Client-side mobile scanning, which provides a back door to look into people’s phones and other devices, has received the backing of two UK cybersecurity chiefs who say the method could be used to find images of child abuse. In a research paper, Ian Levy, technical director of the National Cyber Security Centre (NCSC), and Crispin Robinson, technical director for cryptanalysis at GCHQ, write that they see no reason why the controversial technique cannot be implemented safely.
In response to the paper, academics and researchers have raised concerns that the use of client-side scanning could create a mass-surveillance culture and infringe upon people’s privacy, as well as creating security risks. Others argue it will simply drive criminals to use other methods to share child sexual abuse material (CSAM).
Levy and Crispin wrote their research paper on how client-side scanning techniques could help tackle child abuse if implemented safely. They say that while more work is needed, there are “clear paths to implementation” that would have the requisite effective privacy and security properties. The paper provides analysis of two harm archetypes, which the authors claim, demonstrate that it’s possible to provide strong user safety protections, which ensure “that privacy and security are maintained for all.”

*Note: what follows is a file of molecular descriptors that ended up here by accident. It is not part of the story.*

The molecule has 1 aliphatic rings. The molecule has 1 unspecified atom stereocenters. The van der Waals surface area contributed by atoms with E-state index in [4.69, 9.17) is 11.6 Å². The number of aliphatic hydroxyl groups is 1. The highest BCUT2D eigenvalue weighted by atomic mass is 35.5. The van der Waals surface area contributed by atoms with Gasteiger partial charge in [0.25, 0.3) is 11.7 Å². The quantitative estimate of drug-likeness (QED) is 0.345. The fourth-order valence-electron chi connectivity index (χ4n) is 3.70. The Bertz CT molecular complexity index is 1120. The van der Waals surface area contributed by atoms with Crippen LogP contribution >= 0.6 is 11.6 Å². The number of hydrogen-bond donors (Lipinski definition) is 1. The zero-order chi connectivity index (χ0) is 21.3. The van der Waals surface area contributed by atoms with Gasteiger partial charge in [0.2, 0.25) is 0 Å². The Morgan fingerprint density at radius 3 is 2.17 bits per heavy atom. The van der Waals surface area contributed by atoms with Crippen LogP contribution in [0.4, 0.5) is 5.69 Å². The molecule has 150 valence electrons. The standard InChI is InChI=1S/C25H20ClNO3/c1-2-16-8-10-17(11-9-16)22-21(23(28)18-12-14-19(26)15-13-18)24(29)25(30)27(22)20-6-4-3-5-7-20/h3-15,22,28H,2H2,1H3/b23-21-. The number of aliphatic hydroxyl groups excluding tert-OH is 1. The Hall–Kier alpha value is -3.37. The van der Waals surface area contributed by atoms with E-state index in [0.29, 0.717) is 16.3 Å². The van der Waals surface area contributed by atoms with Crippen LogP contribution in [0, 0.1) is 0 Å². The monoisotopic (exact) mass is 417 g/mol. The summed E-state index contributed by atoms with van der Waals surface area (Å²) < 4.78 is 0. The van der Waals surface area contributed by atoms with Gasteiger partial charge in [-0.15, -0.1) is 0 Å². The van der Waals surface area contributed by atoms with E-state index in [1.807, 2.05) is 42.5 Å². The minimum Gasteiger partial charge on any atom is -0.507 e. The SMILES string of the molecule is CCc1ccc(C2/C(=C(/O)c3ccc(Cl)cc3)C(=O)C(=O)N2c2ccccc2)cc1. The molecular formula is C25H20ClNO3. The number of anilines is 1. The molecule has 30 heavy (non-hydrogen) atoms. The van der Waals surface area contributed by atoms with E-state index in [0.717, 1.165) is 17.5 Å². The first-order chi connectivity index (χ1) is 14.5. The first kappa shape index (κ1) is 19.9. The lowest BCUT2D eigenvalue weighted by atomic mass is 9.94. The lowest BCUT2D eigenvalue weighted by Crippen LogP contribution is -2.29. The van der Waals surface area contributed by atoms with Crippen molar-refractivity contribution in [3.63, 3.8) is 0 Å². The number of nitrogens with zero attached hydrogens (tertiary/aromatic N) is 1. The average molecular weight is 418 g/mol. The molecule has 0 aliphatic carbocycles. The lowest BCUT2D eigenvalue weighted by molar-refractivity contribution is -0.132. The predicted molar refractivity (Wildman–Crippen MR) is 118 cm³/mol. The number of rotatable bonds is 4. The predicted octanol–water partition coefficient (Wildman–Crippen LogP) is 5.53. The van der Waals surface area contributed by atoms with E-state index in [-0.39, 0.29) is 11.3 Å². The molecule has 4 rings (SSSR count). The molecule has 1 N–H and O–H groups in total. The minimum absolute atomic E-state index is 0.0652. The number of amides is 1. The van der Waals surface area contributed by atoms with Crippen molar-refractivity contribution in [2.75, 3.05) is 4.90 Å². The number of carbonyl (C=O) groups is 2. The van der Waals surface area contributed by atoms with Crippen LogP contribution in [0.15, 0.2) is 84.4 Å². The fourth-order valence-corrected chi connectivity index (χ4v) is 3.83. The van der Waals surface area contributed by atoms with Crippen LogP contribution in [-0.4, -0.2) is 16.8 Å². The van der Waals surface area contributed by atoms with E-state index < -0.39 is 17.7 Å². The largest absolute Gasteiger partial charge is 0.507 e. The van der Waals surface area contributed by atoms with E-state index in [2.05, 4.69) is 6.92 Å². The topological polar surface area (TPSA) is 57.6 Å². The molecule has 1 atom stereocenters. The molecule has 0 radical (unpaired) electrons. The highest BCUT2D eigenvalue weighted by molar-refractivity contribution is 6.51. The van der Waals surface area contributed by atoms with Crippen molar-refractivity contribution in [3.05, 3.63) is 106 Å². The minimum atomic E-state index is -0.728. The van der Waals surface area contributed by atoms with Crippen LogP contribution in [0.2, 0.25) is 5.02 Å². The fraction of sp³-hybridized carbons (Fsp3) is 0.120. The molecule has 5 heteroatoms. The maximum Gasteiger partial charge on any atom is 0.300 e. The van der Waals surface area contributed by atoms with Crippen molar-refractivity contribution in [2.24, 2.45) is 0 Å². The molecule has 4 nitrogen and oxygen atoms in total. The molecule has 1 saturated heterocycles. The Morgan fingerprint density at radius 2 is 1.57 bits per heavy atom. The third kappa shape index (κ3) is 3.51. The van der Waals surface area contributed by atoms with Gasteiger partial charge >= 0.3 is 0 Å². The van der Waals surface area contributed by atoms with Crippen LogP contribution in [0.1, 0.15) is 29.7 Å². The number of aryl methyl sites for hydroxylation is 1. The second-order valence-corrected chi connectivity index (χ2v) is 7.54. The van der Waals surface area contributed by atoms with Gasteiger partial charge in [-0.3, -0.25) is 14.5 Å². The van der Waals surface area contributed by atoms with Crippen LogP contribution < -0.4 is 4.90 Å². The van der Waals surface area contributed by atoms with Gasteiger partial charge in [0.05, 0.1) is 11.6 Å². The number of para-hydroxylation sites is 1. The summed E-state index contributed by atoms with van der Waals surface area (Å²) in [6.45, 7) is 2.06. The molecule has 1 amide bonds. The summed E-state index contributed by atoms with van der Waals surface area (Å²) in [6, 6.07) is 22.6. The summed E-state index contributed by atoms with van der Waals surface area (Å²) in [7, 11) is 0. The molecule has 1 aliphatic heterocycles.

The authors wrote that while issues of security are often raised by those opposed to client-side scanning, “we do not believe that the techniques necessary to provide user safety will inevitably lead to these outcomes”.
They use the example of hash matching, where a unique identifier is given to abuse material so that it can be automatically detected and removed from online platforms. “Hash matching and other related technologies will identify exact or, in the case of perceptual hashes, near matches to previously seen content (usually images or video) that has been classified by a trusted source (typically one or more NGOs) as illegal,” the authors write. They go on to say that this type of approach has very high precision and matches are usually subject to human review before being sent to authorities.
“There is a small risk that the child safety NGO may have misclassified an image, but the human review step mitigates the consequences of this, along with the impact of false positives from the detection algorithm,” they say.
In addition to this, Levy and Robinson say that machine learning can be used to classify content to identify previously unseen CSAM or conversations, whether they are offender to offender or offender to child, that are likely to be related to child sexual abuse. In practice, they write, these are deployed with parameters that give high precision though the technique will “always produce significant false positives”, hence human moderation is needed.
However, in an environment which is end-to-end encrypted, vendors would have to scan content, the experts say – this is known as client-side scanning.
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What is client-side scanning?